|Deployment adds child stress at home|
|Written by Matthew Wendling, Daily Vidette Staff Reporter|
|Thursday, 20 August 2009 20:15|
As our military operations in the Middle East and across the globe continue, studies show that the stress of a deployed parent is having an impact on military families. According to these studies, children are the ones affected most.
While sophomore accounting major Casey Koontz did not face the challenges of raising a family while serving in the military, he did serve with individuals who had to deal with the stress of separation from their families.
"It’s pretty hard for a lot of people who are in the military with families because you deploy all the time and when you’re not deploying, you’re preparing to deploy," Koontz said. "It’s just a constant strain on your family."
"When you’re a deployed member, one of your biggest concerns is, ‘How is my family doing? Are they being taken care of?’ and it’s nice to know that they have someone to fall back on," Lieutenant Colonel Raymond Hart, professor of military science, said.
But even as these challenges grow by the day, the Army has taken steps to care for the families of soldiers deployed overseas. In fact, according to Hart, the Army has increased these initiatives recently.
"There’s an organization on military bases called Army Community Services," Hart explained. "It has childcare services, counseling services, financial planning services and soldiers and their families can use these services any time."
In addition, many units maintain family support groups organized and run by volunteer family members. These groups hold social events, weekly meetings or other events, which bring together those facing similar situations. Some even offer sponsored childcare.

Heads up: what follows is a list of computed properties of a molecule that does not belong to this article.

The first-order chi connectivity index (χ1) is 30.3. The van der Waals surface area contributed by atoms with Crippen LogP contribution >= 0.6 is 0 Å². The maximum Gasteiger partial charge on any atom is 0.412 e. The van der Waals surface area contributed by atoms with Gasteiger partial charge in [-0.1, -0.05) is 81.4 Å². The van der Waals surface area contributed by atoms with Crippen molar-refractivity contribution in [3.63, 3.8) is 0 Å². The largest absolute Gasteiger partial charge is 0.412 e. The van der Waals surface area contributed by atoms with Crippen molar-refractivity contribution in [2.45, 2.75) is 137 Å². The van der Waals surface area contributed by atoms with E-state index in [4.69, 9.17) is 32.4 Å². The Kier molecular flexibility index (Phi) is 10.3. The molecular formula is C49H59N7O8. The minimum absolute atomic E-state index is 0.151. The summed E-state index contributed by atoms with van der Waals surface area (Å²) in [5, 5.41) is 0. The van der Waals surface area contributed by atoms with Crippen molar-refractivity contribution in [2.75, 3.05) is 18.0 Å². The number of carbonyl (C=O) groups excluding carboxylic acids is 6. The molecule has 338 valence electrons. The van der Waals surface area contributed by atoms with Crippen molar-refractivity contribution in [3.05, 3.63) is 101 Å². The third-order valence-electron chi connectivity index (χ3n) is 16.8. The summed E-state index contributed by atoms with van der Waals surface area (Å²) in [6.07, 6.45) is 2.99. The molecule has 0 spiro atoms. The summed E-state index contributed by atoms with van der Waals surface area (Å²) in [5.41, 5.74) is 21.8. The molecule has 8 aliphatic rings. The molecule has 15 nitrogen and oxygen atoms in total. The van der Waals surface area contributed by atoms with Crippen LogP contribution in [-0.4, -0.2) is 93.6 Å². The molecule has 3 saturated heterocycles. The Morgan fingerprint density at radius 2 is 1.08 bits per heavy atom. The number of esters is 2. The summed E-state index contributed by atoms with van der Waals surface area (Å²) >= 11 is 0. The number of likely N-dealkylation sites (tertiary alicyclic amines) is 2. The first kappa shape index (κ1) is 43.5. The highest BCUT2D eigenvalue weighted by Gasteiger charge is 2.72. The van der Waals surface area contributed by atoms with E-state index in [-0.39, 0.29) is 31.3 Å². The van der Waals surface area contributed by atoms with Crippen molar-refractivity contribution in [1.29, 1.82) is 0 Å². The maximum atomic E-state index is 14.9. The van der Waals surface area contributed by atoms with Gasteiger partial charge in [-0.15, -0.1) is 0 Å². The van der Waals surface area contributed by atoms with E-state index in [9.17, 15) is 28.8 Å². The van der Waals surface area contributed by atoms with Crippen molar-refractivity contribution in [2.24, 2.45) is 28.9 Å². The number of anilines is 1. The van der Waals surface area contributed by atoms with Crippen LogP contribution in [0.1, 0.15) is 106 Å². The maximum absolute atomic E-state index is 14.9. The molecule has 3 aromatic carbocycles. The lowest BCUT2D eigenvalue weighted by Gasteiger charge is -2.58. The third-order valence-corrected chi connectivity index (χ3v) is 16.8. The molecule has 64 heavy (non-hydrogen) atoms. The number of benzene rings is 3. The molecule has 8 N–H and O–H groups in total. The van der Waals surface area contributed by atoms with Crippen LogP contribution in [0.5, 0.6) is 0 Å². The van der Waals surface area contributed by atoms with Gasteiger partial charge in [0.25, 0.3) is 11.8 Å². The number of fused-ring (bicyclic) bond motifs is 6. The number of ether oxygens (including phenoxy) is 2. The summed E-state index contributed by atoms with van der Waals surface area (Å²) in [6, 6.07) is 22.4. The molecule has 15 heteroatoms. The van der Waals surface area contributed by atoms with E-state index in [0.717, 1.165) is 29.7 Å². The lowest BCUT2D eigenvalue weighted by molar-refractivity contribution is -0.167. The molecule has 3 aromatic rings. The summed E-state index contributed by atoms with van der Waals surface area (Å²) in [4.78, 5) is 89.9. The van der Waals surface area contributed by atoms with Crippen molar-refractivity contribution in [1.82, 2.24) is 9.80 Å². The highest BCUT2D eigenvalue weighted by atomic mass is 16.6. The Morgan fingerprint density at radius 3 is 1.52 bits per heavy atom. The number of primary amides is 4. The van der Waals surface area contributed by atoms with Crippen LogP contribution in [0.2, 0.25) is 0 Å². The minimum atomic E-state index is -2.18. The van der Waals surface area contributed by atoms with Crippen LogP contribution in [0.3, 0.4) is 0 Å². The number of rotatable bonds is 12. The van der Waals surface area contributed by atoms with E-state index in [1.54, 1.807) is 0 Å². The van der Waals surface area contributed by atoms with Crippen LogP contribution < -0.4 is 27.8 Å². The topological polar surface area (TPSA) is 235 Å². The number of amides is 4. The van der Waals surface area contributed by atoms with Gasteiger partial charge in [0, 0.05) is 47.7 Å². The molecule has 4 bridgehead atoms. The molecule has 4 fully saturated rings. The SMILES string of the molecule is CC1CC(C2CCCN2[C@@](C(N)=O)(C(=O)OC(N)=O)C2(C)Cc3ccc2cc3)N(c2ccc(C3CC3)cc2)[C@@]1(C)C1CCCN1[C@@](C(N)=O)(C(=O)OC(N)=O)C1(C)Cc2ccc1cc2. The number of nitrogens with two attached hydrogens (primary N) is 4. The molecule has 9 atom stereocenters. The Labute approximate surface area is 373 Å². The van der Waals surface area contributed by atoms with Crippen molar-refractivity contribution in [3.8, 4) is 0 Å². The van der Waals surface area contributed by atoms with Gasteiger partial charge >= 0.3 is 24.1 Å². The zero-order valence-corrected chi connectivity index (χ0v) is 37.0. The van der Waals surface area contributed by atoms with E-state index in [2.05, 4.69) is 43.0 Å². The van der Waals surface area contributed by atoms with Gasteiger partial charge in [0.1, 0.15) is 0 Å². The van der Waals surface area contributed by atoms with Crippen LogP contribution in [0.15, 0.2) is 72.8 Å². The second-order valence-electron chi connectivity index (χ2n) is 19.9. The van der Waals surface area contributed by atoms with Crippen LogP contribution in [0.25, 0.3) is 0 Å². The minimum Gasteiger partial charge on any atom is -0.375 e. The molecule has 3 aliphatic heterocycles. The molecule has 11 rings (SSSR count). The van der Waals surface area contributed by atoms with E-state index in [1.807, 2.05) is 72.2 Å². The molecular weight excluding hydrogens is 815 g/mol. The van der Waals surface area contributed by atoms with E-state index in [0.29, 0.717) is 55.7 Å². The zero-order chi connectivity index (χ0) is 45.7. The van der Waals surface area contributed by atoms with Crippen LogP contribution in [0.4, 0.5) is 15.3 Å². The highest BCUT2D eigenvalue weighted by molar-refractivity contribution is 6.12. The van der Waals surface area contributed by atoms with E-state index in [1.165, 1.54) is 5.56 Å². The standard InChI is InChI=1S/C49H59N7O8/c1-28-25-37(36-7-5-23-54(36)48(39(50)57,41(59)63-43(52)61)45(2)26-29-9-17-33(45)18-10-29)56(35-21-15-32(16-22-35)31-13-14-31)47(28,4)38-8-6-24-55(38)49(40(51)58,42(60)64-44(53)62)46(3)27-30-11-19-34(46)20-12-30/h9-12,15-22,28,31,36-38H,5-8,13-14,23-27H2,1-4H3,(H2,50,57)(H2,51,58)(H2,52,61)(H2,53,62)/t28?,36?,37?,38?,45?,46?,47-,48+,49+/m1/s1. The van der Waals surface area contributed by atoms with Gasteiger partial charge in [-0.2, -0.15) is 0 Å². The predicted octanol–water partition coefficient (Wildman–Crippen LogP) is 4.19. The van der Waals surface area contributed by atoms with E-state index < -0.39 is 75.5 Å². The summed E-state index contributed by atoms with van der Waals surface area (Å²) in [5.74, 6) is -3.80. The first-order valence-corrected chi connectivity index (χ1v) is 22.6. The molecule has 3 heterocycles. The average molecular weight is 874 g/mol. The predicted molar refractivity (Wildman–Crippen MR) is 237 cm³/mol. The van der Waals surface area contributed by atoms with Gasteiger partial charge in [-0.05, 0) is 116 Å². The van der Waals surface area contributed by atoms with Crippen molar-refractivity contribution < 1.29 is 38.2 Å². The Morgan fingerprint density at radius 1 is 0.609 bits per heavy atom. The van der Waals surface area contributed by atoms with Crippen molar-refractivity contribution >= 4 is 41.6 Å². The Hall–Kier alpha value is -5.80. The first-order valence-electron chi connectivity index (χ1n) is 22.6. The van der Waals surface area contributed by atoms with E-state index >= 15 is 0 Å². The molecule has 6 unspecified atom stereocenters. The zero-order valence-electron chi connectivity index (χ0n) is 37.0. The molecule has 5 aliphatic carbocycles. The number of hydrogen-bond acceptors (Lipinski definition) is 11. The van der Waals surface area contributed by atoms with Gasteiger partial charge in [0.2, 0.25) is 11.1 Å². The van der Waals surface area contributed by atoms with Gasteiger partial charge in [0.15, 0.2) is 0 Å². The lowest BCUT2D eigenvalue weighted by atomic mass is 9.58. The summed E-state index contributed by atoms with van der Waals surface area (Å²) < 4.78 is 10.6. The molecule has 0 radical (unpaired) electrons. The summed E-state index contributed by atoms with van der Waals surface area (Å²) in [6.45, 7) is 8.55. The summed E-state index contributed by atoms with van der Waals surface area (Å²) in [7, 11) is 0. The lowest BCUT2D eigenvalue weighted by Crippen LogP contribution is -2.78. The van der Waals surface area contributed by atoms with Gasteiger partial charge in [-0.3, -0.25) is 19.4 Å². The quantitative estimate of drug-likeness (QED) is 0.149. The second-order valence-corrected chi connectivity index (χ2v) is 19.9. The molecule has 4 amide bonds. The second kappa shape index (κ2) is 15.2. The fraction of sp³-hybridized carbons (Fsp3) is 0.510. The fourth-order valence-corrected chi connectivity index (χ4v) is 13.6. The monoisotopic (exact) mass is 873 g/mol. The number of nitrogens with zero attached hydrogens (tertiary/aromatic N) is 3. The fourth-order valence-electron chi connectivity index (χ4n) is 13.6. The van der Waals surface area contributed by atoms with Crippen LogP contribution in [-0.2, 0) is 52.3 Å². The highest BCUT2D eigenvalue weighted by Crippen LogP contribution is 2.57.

"Normally, if a unit deploys, that family support group usually becomes extremely involved and they usually receive outside sponsorship from local organizations to help sponsor their activities with maybe reduced fees for childcare," Hart said. "It’s a peace of mind and that’s why we love to sponsor them."
At ISU, services are offered to help veterans receive education grants and benefits upon returning to school.
"We serve as a point of reference for veterans and their families most specifically on education benefits but we can refer them to various offices on campus or within the community if they need assistance in other areas," Judy Curtis, a registrar for veterans’ services, said.
"We’re not housed near an active military post so we don’t see that many active military families. It’s more veterans or spouses or dependants of veterans."
In preparation for the stress of deployment on one’s family, the Army Reserve Office Training Corps program at ISU is addressing such issues in their junior and senior level courses.
"In the upper-level classes, part of the curriculum is talking about resources available to soldiers on military bases for handling deployments or just handling family matters," Hart said.
"As leaders, we try to teach [the cadets] how they can foster a stronger family support group."